So all that has been left in the tree is one balloon. A black balloon. For days the balloon's string has been tangled up in the tree limbs and its round shape has been in tact, floating up and down in the wind. Then a storm came and beat the last balloon to a pulp. It is practically unrecognizable. The balloon looks like a trash bag wrapped around bark. It isn't a pretty sight and it isn't the least bit festive. The balloon looks like decorations gone bad.
The latest development in my balloon dream sage is troubling. If that black balloon is a representation of my dreams what does that say for them? Are they as doomed as the tree's black balloon ravaged by the wind and punctured by pointy branches? Is that the fate of my dreams? To be confused as high-flying trash? To be unrecognizable as anything beautiful, celebratory and joyful?
The enemy wants me to lose hope in my dreams. The black balloon lingering in the tree is nearly taunting me with the temptation. Give up on them. Those balloons are doomed. Your future and the dreams you have for it are going to end up as good as trash. This is the enemy's goal. He wants to use darkness to overcome me and he'll use any means necessary. Even black balloons.
To keep my faith in my dreams and keep the hope in my balloons alive I must make the choose to trust God regardless of the color and condition of my balloons. Even when storms come and ravage them, I have to decide to believe that God is in control. When the balloons look like trash I have to claim the promise that God is in the business of restoration - even dream restoration. When balloons go missing, I must reaffirm my confidence in God's ability to rescue them and His timing to reveal them.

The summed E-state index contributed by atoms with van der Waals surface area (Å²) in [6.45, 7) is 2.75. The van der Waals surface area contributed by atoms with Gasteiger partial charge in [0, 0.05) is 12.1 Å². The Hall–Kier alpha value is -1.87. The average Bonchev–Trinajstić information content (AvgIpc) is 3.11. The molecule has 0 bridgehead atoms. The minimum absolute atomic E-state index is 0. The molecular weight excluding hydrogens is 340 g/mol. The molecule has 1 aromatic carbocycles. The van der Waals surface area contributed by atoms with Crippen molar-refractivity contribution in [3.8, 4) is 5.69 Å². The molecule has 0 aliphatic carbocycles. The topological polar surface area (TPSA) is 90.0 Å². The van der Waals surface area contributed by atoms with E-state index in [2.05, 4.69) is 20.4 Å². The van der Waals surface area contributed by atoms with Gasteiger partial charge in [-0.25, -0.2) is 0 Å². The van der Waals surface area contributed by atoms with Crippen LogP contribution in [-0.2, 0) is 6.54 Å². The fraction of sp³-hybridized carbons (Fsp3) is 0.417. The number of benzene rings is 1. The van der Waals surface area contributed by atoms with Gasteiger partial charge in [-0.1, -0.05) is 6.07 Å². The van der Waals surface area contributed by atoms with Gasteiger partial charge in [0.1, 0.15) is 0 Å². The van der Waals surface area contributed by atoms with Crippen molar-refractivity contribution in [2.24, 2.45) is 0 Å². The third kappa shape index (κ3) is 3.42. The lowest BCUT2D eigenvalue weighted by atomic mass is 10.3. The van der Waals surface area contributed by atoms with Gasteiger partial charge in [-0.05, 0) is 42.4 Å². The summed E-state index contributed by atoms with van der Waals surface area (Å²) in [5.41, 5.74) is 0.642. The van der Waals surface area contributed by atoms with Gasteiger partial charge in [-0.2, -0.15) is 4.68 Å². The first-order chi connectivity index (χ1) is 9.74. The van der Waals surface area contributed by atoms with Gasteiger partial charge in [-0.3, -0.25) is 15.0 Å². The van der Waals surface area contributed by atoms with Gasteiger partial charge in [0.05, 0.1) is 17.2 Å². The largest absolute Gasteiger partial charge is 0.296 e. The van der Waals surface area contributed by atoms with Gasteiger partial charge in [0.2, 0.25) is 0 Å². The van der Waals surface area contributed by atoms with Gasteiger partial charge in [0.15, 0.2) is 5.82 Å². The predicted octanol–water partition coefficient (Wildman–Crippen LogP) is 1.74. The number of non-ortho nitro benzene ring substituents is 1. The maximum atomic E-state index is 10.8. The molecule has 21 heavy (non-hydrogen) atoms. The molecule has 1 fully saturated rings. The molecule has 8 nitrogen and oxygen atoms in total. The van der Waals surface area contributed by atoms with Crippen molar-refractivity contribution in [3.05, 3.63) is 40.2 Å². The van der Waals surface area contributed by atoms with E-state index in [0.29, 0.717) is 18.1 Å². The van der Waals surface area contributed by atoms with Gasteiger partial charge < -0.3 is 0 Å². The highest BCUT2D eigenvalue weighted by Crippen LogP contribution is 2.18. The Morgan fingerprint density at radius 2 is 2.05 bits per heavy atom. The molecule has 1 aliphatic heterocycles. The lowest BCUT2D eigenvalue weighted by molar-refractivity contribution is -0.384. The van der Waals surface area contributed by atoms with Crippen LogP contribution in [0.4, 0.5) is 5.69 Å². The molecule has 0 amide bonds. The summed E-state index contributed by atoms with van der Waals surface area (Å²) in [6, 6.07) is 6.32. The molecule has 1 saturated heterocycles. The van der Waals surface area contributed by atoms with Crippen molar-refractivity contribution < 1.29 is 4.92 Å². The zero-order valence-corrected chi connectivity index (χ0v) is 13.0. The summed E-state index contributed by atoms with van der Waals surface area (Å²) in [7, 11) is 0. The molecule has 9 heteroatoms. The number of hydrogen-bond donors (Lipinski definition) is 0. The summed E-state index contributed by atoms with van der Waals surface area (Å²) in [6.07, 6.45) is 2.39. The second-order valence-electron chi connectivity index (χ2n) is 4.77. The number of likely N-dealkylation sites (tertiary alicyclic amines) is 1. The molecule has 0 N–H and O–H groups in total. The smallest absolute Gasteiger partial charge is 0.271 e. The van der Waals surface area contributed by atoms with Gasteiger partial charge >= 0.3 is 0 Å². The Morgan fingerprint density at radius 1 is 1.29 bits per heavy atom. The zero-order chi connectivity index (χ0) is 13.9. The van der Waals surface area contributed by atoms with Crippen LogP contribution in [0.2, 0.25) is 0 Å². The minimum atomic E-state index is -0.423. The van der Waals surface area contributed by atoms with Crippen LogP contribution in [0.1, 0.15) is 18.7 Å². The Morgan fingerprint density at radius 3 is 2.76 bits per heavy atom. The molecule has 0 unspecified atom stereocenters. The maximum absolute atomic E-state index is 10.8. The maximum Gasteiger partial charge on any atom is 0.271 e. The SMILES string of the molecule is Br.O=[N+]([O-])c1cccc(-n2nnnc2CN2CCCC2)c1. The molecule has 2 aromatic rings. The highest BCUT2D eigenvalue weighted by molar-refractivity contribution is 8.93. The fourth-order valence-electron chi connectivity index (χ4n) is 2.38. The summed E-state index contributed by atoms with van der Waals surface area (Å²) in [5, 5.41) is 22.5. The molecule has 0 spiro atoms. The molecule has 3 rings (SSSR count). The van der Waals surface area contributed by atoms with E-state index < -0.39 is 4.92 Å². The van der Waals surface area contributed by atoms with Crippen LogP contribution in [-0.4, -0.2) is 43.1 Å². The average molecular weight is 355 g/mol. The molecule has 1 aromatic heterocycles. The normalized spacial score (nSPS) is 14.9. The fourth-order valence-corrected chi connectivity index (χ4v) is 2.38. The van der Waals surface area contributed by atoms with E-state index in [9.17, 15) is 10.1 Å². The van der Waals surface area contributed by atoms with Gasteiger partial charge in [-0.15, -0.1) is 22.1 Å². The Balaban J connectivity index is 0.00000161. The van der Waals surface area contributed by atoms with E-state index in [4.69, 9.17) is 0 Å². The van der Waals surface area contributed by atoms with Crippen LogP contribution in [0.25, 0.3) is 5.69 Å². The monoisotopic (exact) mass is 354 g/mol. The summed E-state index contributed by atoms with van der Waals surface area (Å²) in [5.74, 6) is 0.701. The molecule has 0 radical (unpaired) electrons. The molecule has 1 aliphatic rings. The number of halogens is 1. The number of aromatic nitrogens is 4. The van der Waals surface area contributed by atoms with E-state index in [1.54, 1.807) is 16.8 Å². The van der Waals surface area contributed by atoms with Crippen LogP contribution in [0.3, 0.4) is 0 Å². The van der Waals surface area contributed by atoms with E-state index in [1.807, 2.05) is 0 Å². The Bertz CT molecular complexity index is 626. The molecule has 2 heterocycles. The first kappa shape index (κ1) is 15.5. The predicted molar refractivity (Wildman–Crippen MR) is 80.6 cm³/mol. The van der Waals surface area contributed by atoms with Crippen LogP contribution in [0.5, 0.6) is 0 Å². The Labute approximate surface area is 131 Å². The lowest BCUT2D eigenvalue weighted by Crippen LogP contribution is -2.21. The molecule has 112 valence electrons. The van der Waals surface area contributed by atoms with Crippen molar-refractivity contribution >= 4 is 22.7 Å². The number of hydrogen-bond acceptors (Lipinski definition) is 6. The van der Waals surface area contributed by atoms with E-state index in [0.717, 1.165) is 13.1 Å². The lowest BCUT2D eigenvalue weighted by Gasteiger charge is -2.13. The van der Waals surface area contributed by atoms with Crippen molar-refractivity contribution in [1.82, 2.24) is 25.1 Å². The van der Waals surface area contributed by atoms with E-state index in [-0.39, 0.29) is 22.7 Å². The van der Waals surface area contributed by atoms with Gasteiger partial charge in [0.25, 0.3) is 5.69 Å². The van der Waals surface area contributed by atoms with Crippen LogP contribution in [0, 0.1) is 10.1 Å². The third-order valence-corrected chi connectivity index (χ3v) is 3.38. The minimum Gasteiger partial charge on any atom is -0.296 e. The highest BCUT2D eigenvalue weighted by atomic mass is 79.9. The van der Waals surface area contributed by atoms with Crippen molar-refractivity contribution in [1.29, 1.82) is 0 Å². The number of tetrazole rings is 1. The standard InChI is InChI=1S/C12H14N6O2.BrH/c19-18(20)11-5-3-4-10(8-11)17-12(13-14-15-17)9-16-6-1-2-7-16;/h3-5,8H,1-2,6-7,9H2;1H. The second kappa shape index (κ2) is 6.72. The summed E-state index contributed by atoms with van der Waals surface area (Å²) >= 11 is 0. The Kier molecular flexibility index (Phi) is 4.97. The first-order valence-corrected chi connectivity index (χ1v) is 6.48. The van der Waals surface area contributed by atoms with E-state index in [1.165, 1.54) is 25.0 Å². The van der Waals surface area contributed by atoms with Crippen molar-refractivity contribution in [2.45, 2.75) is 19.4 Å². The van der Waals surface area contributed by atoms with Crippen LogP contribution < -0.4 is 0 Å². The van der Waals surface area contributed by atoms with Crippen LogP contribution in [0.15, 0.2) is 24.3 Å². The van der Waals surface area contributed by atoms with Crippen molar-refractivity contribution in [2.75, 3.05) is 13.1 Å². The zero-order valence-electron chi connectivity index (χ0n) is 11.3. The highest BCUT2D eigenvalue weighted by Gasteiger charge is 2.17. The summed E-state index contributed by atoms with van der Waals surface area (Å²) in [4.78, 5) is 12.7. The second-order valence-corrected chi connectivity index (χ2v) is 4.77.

The enemy wants to use my black trash bag balloon dream to destroy my faith in God. He wants to shake my foundation and disturb my dream life. But what satan means for evil, God means for good. Instead of buying into the enemy's lies, I am recommitting to God's truth. He has my dreams. He is protecting them and they will come true. No scheme of the enemy can thwart my God. No storm of satan can destroy His plan. God has a future for me and it is full of beautiful, glorious, eternal dreams. My faith, trust and assurance is in God and the balloons He is holding up for me in Heaven.

Wednesday, June 14, 2017

To the afflicted

Dear Afflicted One,
I received word that you are suffering. The report was not breaking news to me. I already knew you were in terrible physical distress. I knew because I've been watching. I have seen every hardship you've faced and every malady you've endured. Believe me when I tell you that not a single one of your aches or pains has gone unnoticed by me. I've been witness to them all but you already knew that much. It is not my presence that you've doubted, it is what I'm doing in your presence that troubles you.